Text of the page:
By Ashley Centers
“When you are in the final days of your life, what will you want? Will you hug that college degree in the walnut frame? Will you ask to be carried to the garage so you can sit in your car? Will you find comfort in rereading your financial statement? Of course not. What will matter then will be people. If relationships will matter most then, shouldn’t they matter most now?”
Almost a month ago, dressed in cap and gown, I walked across a stage and received my diploma. It was the end of one of the most stressful and frightening weeks of my life, and as I reflected on all the events and people that had helped me along on my seven-year journey to a four-year degree, I couldn’t help but feel a little overwhelmed. I was weighed down by everything that’s happened, everyone that I’ve met, and everybody that I’ve said goodbye to in the seven years I’ve been working toward a piece of paper that is supposed to help me land a job in my field.
I walked off the stage and out of the Kibbie Dome that day, full of so many emotions and memories that I was positive I was going to burst into tears or laughter or probably both. I’m finding that I still struggle with putting into words the rollercoaster that was my college experience, and what it feels like to be on the other side.
Seven years is longer than the average amount of time it takes to earn a college degree, but then again, my college education and experiences haven’t exactly been that of the average student. Growing into a woman I can be proud of and completing college has been quite the adventure, and has left me with a few invaluable lessons.
Life is circles, vicious circles. We are beginning as we are ending. Each year, the earth makes another rotation around the sun as Mother Nature and her creatures shed their old skin for new, and we make the same mistakes we swore we had learned from. I’ve made more mistakes—in personal, academic, and professional parts of my life—over the course of seven years than I care to admit, but each mistake (and there have been some painful ones) has also been an opportunity for personal growth, and growth can only bring about good things.
Change is the only guarantee in life. I absolutely despise change. This feeling comes from being an anxious, easily overwhelmed creature of habit. Ironically, I underwent an incredible amount of change as an undergraduate student, which in turn has brought about several bursts of mega-explosions of new growth. One of the biggest lessons I’ve learned in the midst of so much change and the subsequent growth, is to not take anything for granted. Laugh often and hard. Turn up the music. Always say ‘I love you’ and never say goodbye. Trust me, for these have been the hardest lessons.
I’ve transferred schools, worked on two very different student newspapers and as a blogger, was fired and rehired at one of those newspapers, lived at home as well as in the dorms and now in my very first apartment, learned unhealthy and then healthy ways to cope with several tragedies or traumatic experiences within my family, including several deaths (two of which were suicides), the breakup of my parents’ marriage, and my mom’s subsequent move halfway across the country, failed more than my fair share of classes, had my faith shown to me and then tested, survived getting hit by a car, and made the best friends I could have ever imagined.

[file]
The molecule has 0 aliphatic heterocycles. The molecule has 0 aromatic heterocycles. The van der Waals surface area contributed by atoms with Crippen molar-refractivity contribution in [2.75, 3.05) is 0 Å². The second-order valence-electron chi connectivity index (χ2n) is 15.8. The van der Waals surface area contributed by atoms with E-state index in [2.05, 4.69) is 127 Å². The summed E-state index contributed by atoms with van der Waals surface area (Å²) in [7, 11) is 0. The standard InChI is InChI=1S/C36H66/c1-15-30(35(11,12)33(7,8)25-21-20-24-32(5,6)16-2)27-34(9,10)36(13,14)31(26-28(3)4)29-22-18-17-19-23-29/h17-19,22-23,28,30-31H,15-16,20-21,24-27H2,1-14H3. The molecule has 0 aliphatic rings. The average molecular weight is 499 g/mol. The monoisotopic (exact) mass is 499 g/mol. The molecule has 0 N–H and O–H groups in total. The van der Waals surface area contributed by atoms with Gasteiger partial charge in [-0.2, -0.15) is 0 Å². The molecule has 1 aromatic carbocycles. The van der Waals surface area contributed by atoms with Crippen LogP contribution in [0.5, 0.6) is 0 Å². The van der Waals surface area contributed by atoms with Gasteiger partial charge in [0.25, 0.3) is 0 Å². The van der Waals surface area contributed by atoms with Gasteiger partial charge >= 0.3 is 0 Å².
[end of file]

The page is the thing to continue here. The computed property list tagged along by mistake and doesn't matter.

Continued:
Actually, you are greater than I could have imagined. All of you. You have been my greatest teachers, and the biggest tests of my patience. Because of you, I’m not afraid to believe in God or myself because each of you have believed in me when I was absolutely sure that I couldn’t make it across whatever molehill I had turned into a mountain. The only reason I made it to graduation twelve hours after I had been transported via ambulance to Gritman Medical Center after getting hit by a car while in a crosswalk, was because I wasn’t just walking across that stage for myself, but also for the many, many people who’ve helped me along in my journey. I couldn’t have become the person I am, college graduate or not, without the people I’m blessed to call my friends. Thank you for being the best parts of my crazy, beautiful life.
Seven years and two schools later I’ve been transformed from a barely eighteen-year-old who had her whole life planned out and thought she knew everything including being an adult and taking care of herself on lockdown, to a newly 25-year-old who doesn’t even come close to having life figured out.
I do know, however, that my real friends will love me even when I’ve majorly screwed up. Music, laughter, babies, and sunshine make me the happiest and everything happens for a reason so sometimes it’s best to just push the worry aside and roll with the punches.